This case occurred in the midst of the Nixon Watergate scandal. The prosecutor assigned to the case had subpoenaed the President’s recordings of his office visits/conversations/phone conversations. The attorney for the President argued that the tapes should not be subpoenaed because they were granted executive privilege. Furthermore, the President’s attorney argued to the court that the issue was not a matter for the Supreme Court because it was a dispute within the executive branch; the Supreme Court can only properly hear cases where there is a dispute between branches.
Whether the President can quash a subpoena via executive privilege under any condition.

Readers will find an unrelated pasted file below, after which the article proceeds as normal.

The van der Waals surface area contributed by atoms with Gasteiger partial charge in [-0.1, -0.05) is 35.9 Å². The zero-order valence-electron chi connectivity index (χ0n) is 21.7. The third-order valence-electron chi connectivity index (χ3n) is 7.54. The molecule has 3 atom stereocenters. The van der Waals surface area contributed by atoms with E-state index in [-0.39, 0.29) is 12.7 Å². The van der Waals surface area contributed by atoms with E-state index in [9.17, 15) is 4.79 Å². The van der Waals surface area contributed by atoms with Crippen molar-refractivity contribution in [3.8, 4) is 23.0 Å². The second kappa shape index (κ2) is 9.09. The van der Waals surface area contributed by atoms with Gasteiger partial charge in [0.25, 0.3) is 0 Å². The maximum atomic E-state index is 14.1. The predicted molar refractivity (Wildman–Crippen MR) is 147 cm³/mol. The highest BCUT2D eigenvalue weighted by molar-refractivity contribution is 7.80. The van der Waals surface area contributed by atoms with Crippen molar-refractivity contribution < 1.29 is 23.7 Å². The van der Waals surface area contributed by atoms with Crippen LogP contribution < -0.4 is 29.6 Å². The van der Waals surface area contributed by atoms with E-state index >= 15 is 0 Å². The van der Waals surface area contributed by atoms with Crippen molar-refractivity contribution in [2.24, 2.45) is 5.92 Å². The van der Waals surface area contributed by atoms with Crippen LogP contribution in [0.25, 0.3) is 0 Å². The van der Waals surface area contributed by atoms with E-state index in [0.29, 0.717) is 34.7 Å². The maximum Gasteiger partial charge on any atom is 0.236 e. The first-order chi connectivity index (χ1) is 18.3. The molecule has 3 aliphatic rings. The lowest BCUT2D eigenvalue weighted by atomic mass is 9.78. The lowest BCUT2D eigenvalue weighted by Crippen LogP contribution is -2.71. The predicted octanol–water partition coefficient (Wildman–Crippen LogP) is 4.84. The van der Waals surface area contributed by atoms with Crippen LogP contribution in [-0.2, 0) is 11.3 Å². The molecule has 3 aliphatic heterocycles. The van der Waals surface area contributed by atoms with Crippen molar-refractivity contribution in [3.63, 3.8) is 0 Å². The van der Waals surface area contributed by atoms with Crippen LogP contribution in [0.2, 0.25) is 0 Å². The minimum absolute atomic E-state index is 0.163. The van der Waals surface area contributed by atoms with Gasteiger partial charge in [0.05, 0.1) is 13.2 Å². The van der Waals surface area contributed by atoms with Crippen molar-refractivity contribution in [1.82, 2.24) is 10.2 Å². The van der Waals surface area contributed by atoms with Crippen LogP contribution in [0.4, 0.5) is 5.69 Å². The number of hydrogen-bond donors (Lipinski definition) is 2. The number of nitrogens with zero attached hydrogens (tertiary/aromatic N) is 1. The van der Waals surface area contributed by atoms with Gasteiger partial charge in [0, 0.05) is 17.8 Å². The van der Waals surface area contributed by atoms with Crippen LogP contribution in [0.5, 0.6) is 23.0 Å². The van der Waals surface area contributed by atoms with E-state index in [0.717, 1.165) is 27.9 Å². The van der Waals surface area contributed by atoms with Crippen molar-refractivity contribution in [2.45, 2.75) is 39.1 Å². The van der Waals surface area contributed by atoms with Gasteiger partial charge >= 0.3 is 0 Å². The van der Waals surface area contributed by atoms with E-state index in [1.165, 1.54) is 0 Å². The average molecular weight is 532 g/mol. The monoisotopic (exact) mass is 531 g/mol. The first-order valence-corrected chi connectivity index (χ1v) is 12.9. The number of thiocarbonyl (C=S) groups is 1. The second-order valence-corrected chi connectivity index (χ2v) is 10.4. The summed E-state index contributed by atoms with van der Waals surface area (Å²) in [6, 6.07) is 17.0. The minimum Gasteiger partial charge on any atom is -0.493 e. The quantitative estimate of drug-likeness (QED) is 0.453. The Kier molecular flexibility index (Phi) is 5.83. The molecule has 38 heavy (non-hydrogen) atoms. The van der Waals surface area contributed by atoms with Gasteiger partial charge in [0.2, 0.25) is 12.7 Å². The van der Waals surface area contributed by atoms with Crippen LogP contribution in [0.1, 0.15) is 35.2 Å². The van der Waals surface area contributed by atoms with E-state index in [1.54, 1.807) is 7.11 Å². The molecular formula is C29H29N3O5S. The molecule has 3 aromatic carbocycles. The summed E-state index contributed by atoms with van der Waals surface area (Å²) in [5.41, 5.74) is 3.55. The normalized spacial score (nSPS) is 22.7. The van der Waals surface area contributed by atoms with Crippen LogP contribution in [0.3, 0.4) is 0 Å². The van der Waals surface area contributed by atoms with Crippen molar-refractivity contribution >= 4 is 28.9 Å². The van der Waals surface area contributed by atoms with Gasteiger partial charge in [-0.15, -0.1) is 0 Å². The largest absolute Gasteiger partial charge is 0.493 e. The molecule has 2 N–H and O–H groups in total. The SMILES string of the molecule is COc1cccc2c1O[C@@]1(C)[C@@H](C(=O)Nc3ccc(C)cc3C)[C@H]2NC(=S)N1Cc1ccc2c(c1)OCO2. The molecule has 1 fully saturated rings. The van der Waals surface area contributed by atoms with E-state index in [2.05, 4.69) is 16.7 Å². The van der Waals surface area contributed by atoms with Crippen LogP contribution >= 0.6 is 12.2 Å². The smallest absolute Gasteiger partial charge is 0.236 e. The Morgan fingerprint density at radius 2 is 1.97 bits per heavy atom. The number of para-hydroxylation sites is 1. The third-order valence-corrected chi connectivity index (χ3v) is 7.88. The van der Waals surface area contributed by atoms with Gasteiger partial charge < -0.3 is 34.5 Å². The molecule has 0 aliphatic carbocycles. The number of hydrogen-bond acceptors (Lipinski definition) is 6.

No, held. Citizens have the right under Amendments 4 and 5 of the constitution to face their accusers and have fair and speedy trials, even when bringing claims against the President of the United States. While the President is not any other citizen, the court must balance the executive privilege interest with the interest of the individual citizen under Amendments 4 and 5. In so doing, the court should review the privileged material – the tapes in this case – in their private chambers and balance such interests. In the instant case, interest claimed by the President was not sufficient to outweigh that of the individual citizen’s. Therefore, the tapes were subpoenaed.